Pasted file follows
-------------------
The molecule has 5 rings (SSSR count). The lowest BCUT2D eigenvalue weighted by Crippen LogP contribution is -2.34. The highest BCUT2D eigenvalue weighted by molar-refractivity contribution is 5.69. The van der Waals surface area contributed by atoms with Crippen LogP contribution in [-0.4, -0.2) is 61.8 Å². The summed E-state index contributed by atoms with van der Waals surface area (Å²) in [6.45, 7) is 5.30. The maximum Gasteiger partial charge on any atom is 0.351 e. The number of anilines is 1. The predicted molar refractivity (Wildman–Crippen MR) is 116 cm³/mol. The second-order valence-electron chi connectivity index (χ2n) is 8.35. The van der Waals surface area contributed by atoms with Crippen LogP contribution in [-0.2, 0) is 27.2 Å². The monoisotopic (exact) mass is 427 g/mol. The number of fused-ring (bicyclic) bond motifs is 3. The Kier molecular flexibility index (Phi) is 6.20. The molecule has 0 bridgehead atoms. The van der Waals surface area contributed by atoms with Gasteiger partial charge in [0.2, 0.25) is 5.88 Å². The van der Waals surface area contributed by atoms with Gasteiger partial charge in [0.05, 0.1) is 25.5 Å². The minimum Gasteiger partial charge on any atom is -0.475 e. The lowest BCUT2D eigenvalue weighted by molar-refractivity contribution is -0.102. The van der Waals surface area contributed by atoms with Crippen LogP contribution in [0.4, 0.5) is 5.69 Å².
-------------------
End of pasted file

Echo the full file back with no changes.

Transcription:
The molecule has 5 rings (SSSR count). The lowest BCUT2D eigenvalue weighted by Crippen LogP contribution is -2.34. The highest BCUT2D eigenvalue weighted by molar-refractivity contribution is 5.69. The van der Waals surface area contributed by atoms with Crippen LogP contribution in [-0.4, -0.2) is 61.8 Å². The summed E-state index contributed by atoms with van der Waals surface area (Å²) in [6.45, 7) is 5.30. The maximum Gasteiger partial charge on any atom is 0.351 e. The number of anilines is 1. The predicted molar refractivity (Wildman–Crippen MR) is 116 cm³/mol. The second-order valence-electron chi connectivity index (χ2n) is 8.35. The van der Waals surface area contributed by atoms with Crippen LogP contribution in [-0.2, 0) is 27.2 Å². The monoisotopic (exact) mass is 427 g/mol. The number of fused-ring (bicyclic) bond motifs is 3. The Kier molecular flexibility index (Phi) is 6.20. The molecule has 0 bridgehead atoms. The van der Waals surface area contributed by atoms with Gasteiger partial charge in [0.2, 0.25) is 5.88 Å². The van der Waals surface area contributed by atoms with Gasteiger partial charge in [0.05, 0.1) is 25.5 Å². The minimum Gasteiger partial charge on any atom is -0.475 e. The lowest BCUT2D eigenvalue weighted by molar-refractivity contribution is -0.102. The van der Waals surface area contributed by atoms with Crippen LogP contribution in [0.4, 0.5) is 5.69 Å².